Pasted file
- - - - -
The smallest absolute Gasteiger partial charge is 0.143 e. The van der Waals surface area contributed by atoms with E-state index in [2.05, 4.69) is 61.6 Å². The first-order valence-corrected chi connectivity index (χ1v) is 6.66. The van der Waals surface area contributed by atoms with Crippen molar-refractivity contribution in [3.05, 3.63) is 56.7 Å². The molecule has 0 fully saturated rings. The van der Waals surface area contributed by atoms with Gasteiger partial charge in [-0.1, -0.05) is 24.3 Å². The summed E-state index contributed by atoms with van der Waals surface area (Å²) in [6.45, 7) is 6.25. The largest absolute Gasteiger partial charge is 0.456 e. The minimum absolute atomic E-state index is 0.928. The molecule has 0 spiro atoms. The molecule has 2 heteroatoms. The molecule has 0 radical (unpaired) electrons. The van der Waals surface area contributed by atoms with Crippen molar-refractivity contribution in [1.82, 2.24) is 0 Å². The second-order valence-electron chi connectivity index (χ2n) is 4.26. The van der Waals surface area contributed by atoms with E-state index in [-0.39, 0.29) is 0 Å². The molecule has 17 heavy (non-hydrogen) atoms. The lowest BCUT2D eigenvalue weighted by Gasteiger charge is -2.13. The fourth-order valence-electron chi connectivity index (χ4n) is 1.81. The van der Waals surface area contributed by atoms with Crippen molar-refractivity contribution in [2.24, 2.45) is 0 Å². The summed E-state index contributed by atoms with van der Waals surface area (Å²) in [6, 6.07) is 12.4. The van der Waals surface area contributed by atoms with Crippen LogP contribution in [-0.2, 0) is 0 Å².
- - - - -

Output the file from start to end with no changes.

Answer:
The smallest absolute Gasteiger partial charge is 0.143 e. The van der Waals surface area contributed by atoms with E-state index in [2.05, 4.69) is 61.6 Å². The first-order valence-corrected chi connectivity index (χ1v) is 6.66. The van der Waals surface area contributed by atoms with Crippen molar-refractivity contribution in [3.05, 3.63) is 56.7 Å². The molecule has 0 fully saturated rings. The van der Waals surface area contributed by atoms with Gasteiger partial charge in [-0.1, -0.05) is 24.3 Å². The summed E-state index contributed by atoms with van der Waals surface area (Å²) in [6.45, 7) is 6.25. The largest absolute Gasteiger partial charge is 0.456 e. The minimum absolute atomic E-state index is 0.928. The molecule has 0 spiro atoms. The molecule has 2 heteroatoms. The molecule has 0 radical (unpaired) electrons. The van der Waals surface area contributed by atoms with Crippen molar-refractivity contribution in [1.82, 2.24) is 0 Å². The second-order valence-electron chi connectivity index (χ2n) is 4.26. The van der Waals surface area contributed by atoms with E-state index in [-0.39, 0.29) is 0 Å². The molecule has 17 heavy (non-hydrogen) atoms. The lowest BCUT2D eigenvalue weighted by Gasteiger charge is -2.13. The fourth-order valence-electron chi connectivity index (χ4n) is 1.81. The van der Waals surface area contributed by atoms with Crippen molar-refractivity contribution in [2.24, 2.45) is 0 Å². The summed E-state index contributed by atoms with van der Waals surface area (Å²) in [6, 6.07) is 12.4. The van der Waals surface area contributed by atoms with Crippen LogP contribution in [-0.2, 0) is 0 Å².